The short prose pieces comprising the collection, SNAPSHOTS, are studies in literary objectivity and minimalism.
Honing his craft in post-war France, Alain Robbe-Grillet sought to strip from his work the hallmarks of French literature, indeed, nearly all of the literary conventions thought to add color and depth and psychological insight to prose. Instead, Robbe-Grillet endeavored to develop new techniques-largely based in visual observation-that would present scenes and characters and situations stripped of the customary subjectivity seemingly inherent in authorship, and the linear plotlines typically associated with fiction.
The short pieces collected here, written between 1954 and 1962, demonstrate Robbe-Grillet's urge to experiment with a reductive technique. At the same time, the author adumbrates many of the themes that characterize his later and more fully developed works like JEALOUSY, THE VOYEUR, IN THE LABYRINTH--classics of the "nouveau roman."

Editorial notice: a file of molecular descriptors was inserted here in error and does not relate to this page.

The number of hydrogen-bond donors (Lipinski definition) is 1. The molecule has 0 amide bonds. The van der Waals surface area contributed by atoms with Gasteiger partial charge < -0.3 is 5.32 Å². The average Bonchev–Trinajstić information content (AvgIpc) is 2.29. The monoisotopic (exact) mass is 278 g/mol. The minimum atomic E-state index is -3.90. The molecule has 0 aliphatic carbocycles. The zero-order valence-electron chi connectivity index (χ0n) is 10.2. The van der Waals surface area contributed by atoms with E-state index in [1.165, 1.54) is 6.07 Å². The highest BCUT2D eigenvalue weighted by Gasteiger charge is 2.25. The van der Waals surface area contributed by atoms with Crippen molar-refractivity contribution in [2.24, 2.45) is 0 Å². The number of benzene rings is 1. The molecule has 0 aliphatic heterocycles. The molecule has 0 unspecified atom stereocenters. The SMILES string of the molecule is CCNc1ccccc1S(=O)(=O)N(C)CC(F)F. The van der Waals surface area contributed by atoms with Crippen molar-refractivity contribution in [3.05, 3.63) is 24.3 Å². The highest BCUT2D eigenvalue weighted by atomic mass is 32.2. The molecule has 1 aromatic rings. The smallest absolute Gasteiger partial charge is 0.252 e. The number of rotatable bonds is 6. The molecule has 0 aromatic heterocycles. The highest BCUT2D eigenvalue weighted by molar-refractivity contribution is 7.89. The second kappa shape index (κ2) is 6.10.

In this translation by Bruce Morrissette, the prose is stripped down to a level that makes Hemingway seem rococo by comparison.
The pieces-one hesitates to call them stories-present scenes coldly and objectively, yet they also reveal Robbe-Grillet's erotic obsessions and his skillfully concealed manipulation of the reader's point-of-view. Despite the author's professed desire to "trust" the reader, he often cunningly and covertly rigs the game so that the reader must engage in mental twists and turns to visualize such subtle complexities as a mirror reflecting the contents of a room ("The Dressmaker's Dummy"), or a landscape mirrored on the surface of a pool of rainwater ("The Wrong Direction").
In the pieces, "Scene," "The Way Back" and "The Shore," the author opens up a bit to add snatches of dialogue, but the sketches in SNAPSHOTS largely describe a silent world. Even in the three pieces describing the movements of a crowd contained in the section "In the Corridors of the Metro" seem like...